I am pleased to say that the History Department at the University of Vermont had another very successful year, 2009-2010. In welcoming one new member, Okezi Otovo, to the department, we continued our tradition of hiring excellent young scholars and teachers from top doctoral programs. Professor Otovo, a recently minted Ph.D. from Georgetown University, is a Latin American specialist. Her research focuses on 19th- and 20th-century social history, with a particular interest in the history of peoples of African descent and issues of gender and citizenship. Her current research examines the Brazilian maternal and child health and welfare movements of the turn of the 20th century. She analyzes the importance of the rise of the welfare state for understanding political and ideological tensions in Brazil particularly as they affected the lives of poor women of color, deepening our understanding of the experiences and contradictions of citizenship after the abolition of slavery.
Meanwhile, the veteran members of the History Department continued to rack up an impressive list of accomplishments, both within the university and in the wider scholarly world. Two of our colleagues, Erik Esselstrom and Abigail McGowan, received tenure and promotion to associate professor. Sean Field had two grants, one from the American Philosophical Society and the other from the University of Vermont, in addition to a Camargo Foundation Residential Fellowship that enabled him to spend the second half of his sabbatical leave writing his next book, The Beguine, the Angel and the Inquisitor: The Trial of Marguerite Porete and Guiard of Cressonart, in the hills above the Mediterranean town of Cassis in the south of France. Erik Esselstrom won a Japanese Studies Grant from the Association for Asian Studies to help fund the work on his next book, a study of the Japanese writer Kaji Wataru and his anti-colonialist activities in Japanese-occupied China. Professor Esselstrom was also named director of the Asian Studies Program at UVM.
A number of our colleagues published books this past year. Bogac Ergene, who had received a Lattie Coor International Travel Award in 2009, published the edited volume, Judicial Practice: Institutions and Agents in the Islamic World. Abigail McGowan's monograph, Crafting the Nation in Colonial India, appeared with Palgrave Macmillan. And Alan Steinweis, who is also the Director of the Carolyn and Leonard Miller Center for Holocaust Studies, published Kristallnacht 1938 with Harvard University Press. Other books will be appearing soon. Nicole Phelps received a contract from Cambridge University Press for her book, Racializing Sovereignty: Woodrow Wilson, Austria-Hungary, and the Transformation of International Politics. Sean Stilwell's book, Slavery and Slaving in African History, is also under contract at Cambridge. David Massell's new book, Quebec Hydropolitics: The Peribonka Concessions of World War Two, is forthcoming with the McGill-Queen’s University Press. Dona Brown's manuscript, Back to the Land: A History, is also forthcoming from the University of Wisconsin Press. Frank Nicosia, our Hilberg Professor of Holocaust Studies, co-edited Jewish Life in Nazi Germany with our UVM colleague, Emeritus Professor David Scrase (Department of German and Russian). It is due out this summer.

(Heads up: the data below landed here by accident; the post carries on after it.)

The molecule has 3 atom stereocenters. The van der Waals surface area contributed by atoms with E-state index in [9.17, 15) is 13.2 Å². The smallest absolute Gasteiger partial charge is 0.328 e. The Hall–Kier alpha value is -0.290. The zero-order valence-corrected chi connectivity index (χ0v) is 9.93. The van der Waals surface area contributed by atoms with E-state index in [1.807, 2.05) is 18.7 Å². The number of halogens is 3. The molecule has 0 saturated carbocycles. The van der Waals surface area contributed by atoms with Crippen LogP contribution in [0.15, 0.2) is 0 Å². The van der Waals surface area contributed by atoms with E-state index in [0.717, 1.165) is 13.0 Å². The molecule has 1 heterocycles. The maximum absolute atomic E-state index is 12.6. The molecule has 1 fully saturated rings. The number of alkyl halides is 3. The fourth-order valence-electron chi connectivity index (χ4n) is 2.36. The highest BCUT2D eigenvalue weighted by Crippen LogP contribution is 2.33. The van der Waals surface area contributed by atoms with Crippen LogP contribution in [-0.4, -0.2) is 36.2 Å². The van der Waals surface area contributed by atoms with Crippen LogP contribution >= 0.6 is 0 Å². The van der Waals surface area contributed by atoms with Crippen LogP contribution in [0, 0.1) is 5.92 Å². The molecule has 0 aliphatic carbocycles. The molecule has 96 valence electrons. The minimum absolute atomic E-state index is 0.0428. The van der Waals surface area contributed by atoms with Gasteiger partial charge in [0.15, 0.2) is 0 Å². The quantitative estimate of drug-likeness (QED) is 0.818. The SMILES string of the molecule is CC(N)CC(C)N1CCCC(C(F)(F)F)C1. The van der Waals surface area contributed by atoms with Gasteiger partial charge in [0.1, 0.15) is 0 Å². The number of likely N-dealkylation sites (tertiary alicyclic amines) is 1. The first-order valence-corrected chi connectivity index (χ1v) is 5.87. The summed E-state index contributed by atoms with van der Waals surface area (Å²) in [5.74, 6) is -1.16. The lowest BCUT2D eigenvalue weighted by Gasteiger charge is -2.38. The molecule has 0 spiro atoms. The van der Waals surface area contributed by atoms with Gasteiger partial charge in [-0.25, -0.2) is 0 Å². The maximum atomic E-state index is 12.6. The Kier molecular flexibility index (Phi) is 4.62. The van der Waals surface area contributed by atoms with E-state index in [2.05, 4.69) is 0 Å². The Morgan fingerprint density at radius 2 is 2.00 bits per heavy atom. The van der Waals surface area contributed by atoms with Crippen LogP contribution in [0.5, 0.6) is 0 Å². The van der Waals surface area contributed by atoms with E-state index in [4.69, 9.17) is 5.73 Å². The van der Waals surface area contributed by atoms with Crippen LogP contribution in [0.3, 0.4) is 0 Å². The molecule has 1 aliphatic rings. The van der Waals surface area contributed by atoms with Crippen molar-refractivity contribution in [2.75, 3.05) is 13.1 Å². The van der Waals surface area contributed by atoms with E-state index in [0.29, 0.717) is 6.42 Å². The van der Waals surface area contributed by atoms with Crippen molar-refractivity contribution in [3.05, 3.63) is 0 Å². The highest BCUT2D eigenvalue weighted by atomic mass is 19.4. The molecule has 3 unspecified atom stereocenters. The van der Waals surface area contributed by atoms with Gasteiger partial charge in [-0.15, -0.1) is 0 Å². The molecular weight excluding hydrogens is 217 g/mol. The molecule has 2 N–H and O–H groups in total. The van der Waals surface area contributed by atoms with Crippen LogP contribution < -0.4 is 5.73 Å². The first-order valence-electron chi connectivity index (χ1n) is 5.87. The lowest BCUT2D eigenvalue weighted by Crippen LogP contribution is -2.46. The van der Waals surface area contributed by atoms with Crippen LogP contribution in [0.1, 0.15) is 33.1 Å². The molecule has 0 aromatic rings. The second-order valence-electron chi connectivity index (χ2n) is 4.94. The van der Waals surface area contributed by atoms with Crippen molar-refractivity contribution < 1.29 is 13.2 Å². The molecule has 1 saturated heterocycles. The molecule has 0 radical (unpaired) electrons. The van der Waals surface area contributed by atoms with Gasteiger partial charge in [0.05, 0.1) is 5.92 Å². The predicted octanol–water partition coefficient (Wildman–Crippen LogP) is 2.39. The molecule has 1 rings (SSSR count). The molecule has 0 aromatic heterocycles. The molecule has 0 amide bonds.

In other news of History Department accomplishments, Denise Youngblood received a much-merited Dean’s Lecture Award, recognizing her “excellence in scholarship combined with the ability to translate this scholarship into stimulating teaching.” Ian Grimmer was selected as a 2010 recipient of the prestigious Kroepsch-Maurice Award for Excellence in Teaching, continuing a tradition that has recognized History as one of the strongest teaching departments in the College of Arts and Sciences. Paul Deslandes and Amani Whitfield were awarded Lattie Coor Fellowships from the College, and Abigail McGowan and Erik Esselstrom won Faculty Research Support Awards; these awards will support work on their current book projects.
Our graduate students continue to have success in competing for funding from the Graduate College. Incoming students Andrew Evick and Cynthia Harris were granted highly competitive Graduate College Fellowships, while Brandon Moblo won a Lattie Coor Fellowship to support his M.A. work in History. Our undergraduate majors have had similar success in competing for support. For example, Meghan Kendall won a URECA! Scholarship from the Honors College that allowed her to spend a month this summer conducting research in the French National Library, and others have been awarded APLE scholarships to fund thesis research. In other words, we are pleased to think that Wheeler House continues to be home to an accomplished and congenial group of scholars, teachers, and students.